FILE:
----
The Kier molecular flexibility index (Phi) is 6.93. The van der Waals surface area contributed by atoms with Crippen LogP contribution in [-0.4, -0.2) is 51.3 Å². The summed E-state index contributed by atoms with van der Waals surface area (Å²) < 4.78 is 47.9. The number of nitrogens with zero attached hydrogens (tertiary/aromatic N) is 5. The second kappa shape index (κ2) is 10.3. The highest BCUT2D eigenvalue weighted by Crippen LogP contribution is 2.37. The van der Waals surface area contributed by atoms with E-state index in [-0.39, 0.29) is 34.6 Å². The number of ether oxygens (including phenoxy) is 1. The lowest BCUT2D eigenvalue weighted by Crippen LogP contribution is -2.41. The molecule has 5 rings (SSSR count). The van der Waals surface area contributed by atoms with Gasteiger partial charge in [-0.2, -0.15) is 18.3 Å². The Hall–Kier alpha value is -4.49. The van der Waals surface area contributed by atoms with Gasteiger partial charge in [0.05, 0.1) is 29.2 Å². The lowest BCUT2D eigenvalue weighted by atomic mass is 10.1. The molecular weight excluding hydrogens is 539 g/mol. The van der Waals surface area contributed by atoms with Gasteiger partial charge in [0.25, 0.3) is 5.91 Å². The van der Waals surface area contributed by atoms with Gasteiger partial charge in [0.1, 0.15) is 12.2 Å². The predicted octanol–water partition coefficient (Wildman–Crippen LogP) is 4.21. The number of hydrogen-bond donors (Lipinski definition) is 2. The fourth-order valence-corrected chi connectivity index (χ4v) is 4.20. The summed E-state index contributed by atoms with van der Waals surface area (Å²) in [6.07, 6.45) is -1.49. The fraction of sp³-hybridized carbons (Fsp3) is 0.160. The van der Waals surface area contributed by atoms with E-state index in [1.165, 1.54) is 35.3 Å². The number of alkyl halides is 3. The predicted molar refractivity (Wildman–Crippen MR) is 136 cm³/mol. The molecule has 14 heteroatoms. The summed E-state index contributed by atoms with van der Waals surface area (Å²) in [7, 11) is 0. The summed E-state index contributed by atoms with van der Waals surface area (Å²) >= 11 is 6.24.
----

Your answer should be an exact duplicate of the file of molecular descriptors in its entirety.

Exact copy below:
The Kier molecular flexibility index (Phi) is 6.93. The van der Waals surface area contributed by atoms with Crippen LogP contribution in [-0.4, -0.2) is 51.3 Å². The summed E-state index contributed by atoms with van der Waals surface area (Å²) < 4.78 is 47.9. The number of nitrogens with zero attached hydrogens (tertiary/aromatic N) is 5. The second kappa shape index (κ2) is 10.3. The highest BCUT2D eigenvalue weighted by Crippen LogP contribution is 2.37. The van der Waals surface area contributed by atoms with E-state index in [-0.39, 0.29) is 34.6 Å². The number of ether oxygens (including phenoxy) is 1. The lowest BCUT2D eigenvalue weighted by Crippen LogP contribution is -2.41. The molecule has 5 rings (SSSR count). The van der Waals surface area contributed by atoms with Gasteiger partial charge in [-0.2, -0.15) is 18.3 Å². The Hall–Kier alpha value is -4.49. The van der Waals surface area contributed by atoms with Gasteiger partial charge in [0.05, 0.1) is 29.2 Å². The lowest BCUT2D eigenvalue weighted by atomic mass is 10.1. The molecular weight excluding hydrogens is 539 g/mol. The van der Waals surface area contributed by atoms with Gasteiger partial charge in [0.25, 0.3) is 5.91 Å². The van der Waals surface area contributed by atoms with Gasteiger partial charge in [0.1, 0.15) is 12.2 Å². The predicted octanol–water partition coefficient (Wildman–Crippen LogP) is 4.21. The number of hydrogen-bond donors (Lipinski definition) is 2. The fourth-order valence-corrected chi connectivity index (χ4v) is 4.20. The summed E-state index contributed by atoms with van der Waals surface area (Å²) in [6.07, 6.45) is -1.49. The fraction of sp³-hybridized carbons (Fsp3) is 0.160. The van der Waals surface area contributed by atoms with E-state index in [1.165, 1.54) is 35.3 Å². The number of alkyl halides is 3. The predicted molar refractivity (Wildman–Crippen MR) is 136 cm³/mol. The molecule has 14 heteroatoms. The summed E-state index contributed by atoms with van der Waals surface area (Å²) in [7, 11) is 0. The summed E-state index contributed by atoms with van der Waals surface area (Å²) >= 11 is 6.24.